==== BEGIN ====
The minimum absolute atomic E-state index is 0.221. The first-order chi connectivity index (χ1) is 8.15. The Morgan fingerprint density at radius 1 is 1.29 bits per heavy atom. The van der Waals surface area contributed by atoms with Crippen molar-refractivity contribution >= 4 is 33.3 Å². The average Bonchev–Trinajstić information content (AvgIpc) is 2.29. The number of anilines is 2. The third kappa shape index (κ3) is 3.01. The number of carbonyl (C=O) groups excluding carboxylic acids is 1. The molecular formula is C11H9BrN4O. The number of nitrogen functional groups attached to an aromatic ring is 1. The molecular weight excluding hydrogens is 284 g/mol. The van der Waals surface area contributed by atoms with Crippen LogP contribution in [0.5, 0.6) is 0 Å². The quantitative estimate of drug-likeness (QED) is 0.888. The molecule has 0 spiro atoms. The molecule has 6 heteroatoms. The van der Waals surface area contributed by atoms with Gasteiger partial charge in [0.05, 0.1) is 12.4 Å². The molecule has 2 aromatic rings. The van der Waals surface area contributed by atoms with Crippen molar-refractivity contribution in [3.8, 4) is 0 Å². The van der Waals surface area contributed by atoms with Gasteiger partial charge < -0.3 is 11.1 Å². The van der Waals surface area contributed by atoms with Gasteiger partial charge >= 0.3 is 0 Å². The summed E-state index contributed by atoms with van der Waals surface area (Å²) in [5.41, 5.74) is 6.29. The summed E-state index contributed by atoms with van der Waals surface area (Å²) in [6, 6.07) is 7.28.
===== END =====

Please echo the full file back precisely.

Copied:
The minimum absolute atomic E-state index is 0.221. The first-order chi connectivity index (χ1) is 8.15. The Morgan fingerprint density at radius 1 is 1.29 bits per heavy atom. The van der Waals surface area contributed by atoms with Crippen molar-refractivity contribution >= 4 is 33.3 Å². The average Bonchev–Trinajstić information content (AvgIpc) is 2.29. The number of anilines is 2. The third kappa shape index (κ3) is 3.01. The number of carbonyl (C=O) groups excluding carboxylic acids is 1. The molecular formula is C11H9BrN4O. The number of nitrogen functional groups attached to an aromatic ring is 1. The molecular weight excluding hydrogens is 284 g/mol. The van der Waals surface area contributed by atoms with Crippen LogP contribution in [0.5, 0.6) is 0 Å². The quantitative estimate of drug-likeness (QED) is 0.888. The molecule has 0 spiro atoms. The molecule has 6 heteroatoms. The van der Waals surface area contributed by atoms with Gasteiger partial charge in [0.05, 0.1) is 12.4 Å². The molecule has 2 aromatic rings. The van der Waals surface area contributed by atoms with Crippen molar-refractivity contribution in [3.8, 4) is 0 Å². The van der Waals surface area contributed by atoms with Gasteiger partial charge < -0.3 is 11.1 Å². The van der Waals surface area contributed by atoms with Gasteiger partial charge >= 0.3 is 0 Å². The summed E-state index contributed by atoms with van der Waals surface area (Å²) in [5.41, 5.74) is 6.29. The summed E-state index contributed by atoms with van der Waals surface area (Å²) in [6, 6.07) is 7.28.